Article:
Chat Write Man Woman

Little Red Robbing Hood

with 5 comments

Our oldest child is a tween. A tween going on So Terribly Mature It Hurts, of course, and a source of constant irritation joy. I think when I was her age–sixth grade–I was almost as tall as I am now and had surpassed that 100lb milestone that seems to be the border between little squirt and grownup. She is smaller than I was at that age but, it pains me to say, so much cooler than I ever was. By sixth grade I think I was painfully aware of who was cool and who wasn’t , who was rich and who wasn’t, and that I was neither cool nor rich. I don’t think Greta has those thoughts and worries. Maybe they’ll hit her in grade seven. Maybe she’ll bypass them all together (we can hope so).

I remember being particularly anxious about the fact that I had not discovered my true purpose or my secret, amazing superpower talent, yet, either. When I looked around me, all I saw were kids who KNEW what they were good at and I, being good at any number of academic things and totally miserable at anything athletic or artistic, felt that I had somehow lost the genetic lottery and was doomed to a life of no purpose. Or worse yet: becoming a teacher. My mom was a teacher and, since I spent huge chunks of my days with teachers of various stripes I felt qualified to assess them all as complete bores–or non-entities, like the teacher in the Charlie Brown televised cartoons. Yes, they were up there at the front of the room and said things, but they were more like talking heads that got turned on when the school bell rang than like human beings of flesh and bone, ambition and compassion, or private lives. (Do all kids think of teachers like this? Or was I particularly heartless?) My mom, of course, was a real person but I somehow didn’t make the connection between her and my teachers–that maybe some of them were just as cool as my mom. Oh, wait. Nevermind. I thought my mom was a total bore, too–horrible ingrate that I was (love you , Mom!). Family stories of me commenting on my mom’s uncoolness, criticizing her wardrobe, etc., abound. Said long ago and impossible to take back (“what is my mom going to wear to embarrass me today?”), those stories make me want to wag my finger demonstratively at my tween self and shake my head with an exasperated sigh. Kids.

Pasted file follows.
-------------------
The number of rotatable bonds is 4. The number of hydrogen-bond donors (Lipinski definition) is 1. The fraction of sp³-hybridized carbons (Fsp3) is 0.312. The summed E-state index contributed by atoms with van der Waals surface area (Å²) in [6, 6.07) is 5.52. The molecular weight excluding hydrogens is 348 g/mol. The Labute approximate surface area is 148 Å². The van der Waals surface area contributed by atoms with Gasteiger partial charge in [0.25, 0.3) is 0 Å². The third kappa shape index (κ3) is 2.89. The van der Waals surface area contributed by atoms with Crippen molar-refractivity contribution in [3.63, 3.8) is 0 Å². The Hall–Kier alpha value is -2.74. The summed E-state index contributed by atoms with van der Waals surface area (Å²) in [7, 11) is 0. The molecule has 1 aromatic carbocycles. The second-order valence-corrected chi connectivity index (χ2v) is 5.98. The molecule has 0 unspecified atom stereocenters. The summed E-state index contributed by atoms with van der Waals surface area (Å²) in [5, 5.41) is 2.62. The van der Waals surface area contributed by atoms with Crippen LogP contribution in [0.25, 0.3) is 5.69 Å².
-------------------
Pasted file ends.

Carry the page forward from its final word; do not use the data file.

So, I’ve likely got it coming to me in the karmic parenting department. But my kid doesn’t criticize my wardrobe–she STEALS it. A t-shirt here, a shawl there. And today, she has absconded with my newly knitted GAP-tastic cowl. Knit out of two skeins of squishy Misti Alpaca Tonos, it is a joy to behold and snuggle with–and the little brat has it.

Little Red Robbing Hood

She looks pretty good in it, too. But tomorrow? IT’S MINE.

Written by Jennifer

January 29, 2013 at 4:06 pm

Posted in Uncategorized

5 Responses

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  1. Awesome piece. But get that cowl back…


    January 29, 2013 at 4:28 pm

  2. My daughter was merciless and cruel, but my granddaughter goes shopping in my closet for sweaters and sweat shirts. She still doesn’t want to spend a lot of her precious time w/ us, but will condescend to visit on occasion.


    January 29, 2013 at 10:10 pm

    • Merciless and cruel? Harsh, Mike, harsh.


      January 30, 2013 at 8:34 pm

  3. Middle School was painful for our daughter — she was so “normal” she barely fit in anywhere, making for lots of failed attempts. I wouldn’t trade the joy she feels as a first year College student for 10 minutes back in middle school.


    January 30, 2013 at 6:27 pm

    • You couldn’t pay me to go back to middle school, either. Not for all the tea in China. Horrid.


      January 30, 2013 at 8:33 pm

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